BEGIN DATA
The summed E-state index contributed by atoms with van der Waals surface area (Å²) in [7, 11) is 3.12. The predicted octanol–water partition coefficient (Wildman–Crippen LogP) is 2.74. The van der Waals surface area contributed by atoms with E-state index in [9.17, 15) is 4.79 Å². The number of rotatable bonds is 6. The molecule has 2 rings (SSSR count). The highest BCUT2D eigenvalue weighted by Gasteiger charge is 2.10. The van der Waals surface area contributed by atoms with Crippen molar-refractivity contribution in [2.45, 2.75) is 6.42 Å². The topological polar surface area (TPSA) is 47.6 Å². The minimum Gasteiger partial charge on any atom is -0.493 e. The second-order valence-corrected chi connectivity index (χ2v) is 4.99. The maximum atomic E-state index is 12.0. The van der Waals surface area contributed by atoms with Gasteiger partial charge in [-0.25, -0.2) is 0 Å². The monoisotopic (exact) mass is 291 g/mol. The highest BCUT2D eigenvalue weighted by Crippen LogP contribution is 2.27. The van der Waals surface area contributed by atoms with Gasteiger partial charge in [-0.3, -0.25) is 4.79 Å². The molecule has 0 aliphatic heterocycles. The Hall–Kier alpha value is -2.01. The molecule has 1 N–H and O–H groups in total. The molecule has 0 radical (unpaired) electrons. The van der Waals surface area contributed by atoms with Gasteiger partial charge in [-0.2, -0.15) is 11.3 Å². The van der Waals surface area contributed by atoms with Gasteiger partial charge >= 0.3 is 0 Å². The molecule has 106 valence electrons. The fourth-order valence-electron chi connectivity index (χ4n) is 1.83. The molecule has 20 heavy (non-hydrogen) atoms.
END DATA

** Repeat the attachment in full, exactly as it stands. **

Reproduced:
The summed E-state index contributed by atoms with van der Waals surface area (Å²) in [7, 11) is 3.12. The predicted octanol–water partition coefficient (Wildman–Crippen LogP) is 2.74. The van der Waals surface area contributed by atoms with E-state index in [9.17, 15) is 4.79 Å². The number of rotatable bonds is 6. The molecule has 2 rings (SSSR count). The highest BCUT2D eigenvalue weighted by Gasteiger charge is 2.10. The van der Waals surface area contributed by atoms with Crippen molar-refractivity contribution in [2.45, 2.75) is 6.42 Å². The topological polar surface area (TPSA) is 47.6 Å². The minimum Gasteiger partial charge on any atom is -0.493 e. The second-order valence-corrected chi connectivity index (χ2v) is 4.99. The maximum atomic E-state index is 12.0. The van der Waals surface area contributed by atoms with Gasteiger partial charge in [-0.25, -0.2) is 0 Å². The monoisotopic (exact) mass is 291 g/mol. The highest BCUT2D eigenvalue weighted by Crippen LogP contribution is 2.27. The van der Waals surface area contributed by atoms with Gasteiger partial charge in [-0.3, -0.25) is 4.79 Å². The molecule has 0 aliphatic heterocycles. The Hall–Kier alpha value is -2.01. The molecule has 1 N–H and O–H groups in total. The molecule has 0 radical (unpaired) electrons. The van der Waals surface area contributed by atoms with Gasteiger partial charge in [-0.2, -0.15) is 11.3 Å². The van der Waals surface area contributed by atoms with Gasteiger partial charge >= 0.3 is 0 Å². The molecule has 106 valence electrons. The fourth-order valence-electron chi connectivity index (χ4n) is 1.83. The molecule has 20 heavy (non-hydrogen) atoms.